California is in decline. The Golden State lost population in 2020 for the first time in decades, and the exodus included celebrity entrepreneurs like Elon Musk and Joe Rogan. A long list of businesses, some as well known as Disney, Hewlett-Packard, Nestle, and Toyota, have either relocated or sent some jobs outside of the state in recent years.
But just how bad have things really gotten in California? A new study from the Hoover Institution at Stanford University analyzes the anecdotes and finds a damning trend.
Authors Joseph Vranich and Lee E. Ohanian examined available reports of companies relocating their headquarters outside of the Golden State. They find that 265 major companies have moved on to greener pastures since January 1, 2018.
The study also reports that the rate at which businesses are leaving the state is rapidly accelerating. For the first six months of 2021, the rate is nearly twice as high as it was last year. That means more businesses have already left California this year than in all of 2020.
The authors note that this count is, if anything, an enormous underestimate. Many small businesses exiting the state do not receive media coverage and are not required to file compliance reports, so many of their exits go uncounted in the analysis.
These businesses take more than just jobs with them when they leave the state. The local communities lose out on investment, income for local businesses, tax revenue, philanthropic work, and much more. So, it’s of the utmost importance to analyze why businesses are leaving California en masse.
Per the study, major reasons for leaving include “high tax rates, punitive regulations, high labor costs, high utility and energy costs, and declining quality of life for many Californians which reflects the cost of living and housing affordability.”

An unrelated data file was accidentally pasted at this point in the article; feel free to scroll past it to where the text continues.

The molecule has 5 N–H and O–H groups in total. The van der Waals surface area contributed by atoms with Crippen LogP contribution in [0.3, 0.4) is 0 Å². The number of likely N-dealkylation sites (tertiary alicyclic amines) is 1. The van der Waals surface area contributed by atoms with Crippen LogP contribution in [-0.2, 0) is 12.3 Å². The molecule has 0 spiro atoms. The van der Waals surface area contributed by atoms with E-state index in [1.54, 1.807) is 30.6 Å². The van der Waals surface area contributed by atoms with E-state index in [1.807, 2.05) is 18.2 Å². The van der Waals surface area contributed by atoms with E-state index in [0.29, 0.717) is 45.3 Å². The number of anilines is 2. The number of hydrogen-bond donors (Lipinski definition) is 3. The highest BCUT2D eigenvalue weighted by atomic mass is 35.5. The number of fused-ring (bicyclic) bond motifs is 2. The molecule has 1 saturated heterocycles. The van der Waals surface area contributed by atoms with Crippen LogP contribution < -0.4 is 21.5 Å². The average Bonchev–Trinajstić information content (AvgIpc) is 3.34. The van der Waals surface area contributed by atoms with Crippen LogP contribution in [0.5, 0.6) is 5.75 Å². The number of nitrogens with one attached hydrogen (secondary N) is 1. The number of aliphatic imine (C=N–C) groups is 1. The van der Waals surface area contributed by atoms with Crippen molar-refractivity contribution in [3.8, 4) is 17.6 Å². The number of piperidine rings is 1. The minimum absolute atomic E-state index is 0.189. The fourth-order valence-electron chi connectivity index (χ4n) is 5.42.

These issues all ultimately trace back to the state government. California has regulated and taxed its once-thriving economy into a coma. The state now ranks as the 50th-worst state to do business in, according to Chief Executive magazine’s 2021 survey. Meanwhile, the Small Business & Entrepreneurship Council ranks the Golden State the 49th-worst state to do business in. And the Tax Foundation reports that California has the 49th-worst business tax climate in the country.
It’s little surprise that top destination states, per the study, include Texas, Tennessee, Arizona, and other states that have taken markedly different policy approaches.
The great thing about a federalist, 50-state system is that different states can try different things. But this new Stanford study exposes the devastating results of California’s experiment with big government and welfare-state largesse. When empowered to vote with their feet, citizens and businesses alike choose freer markets over centralized government control.
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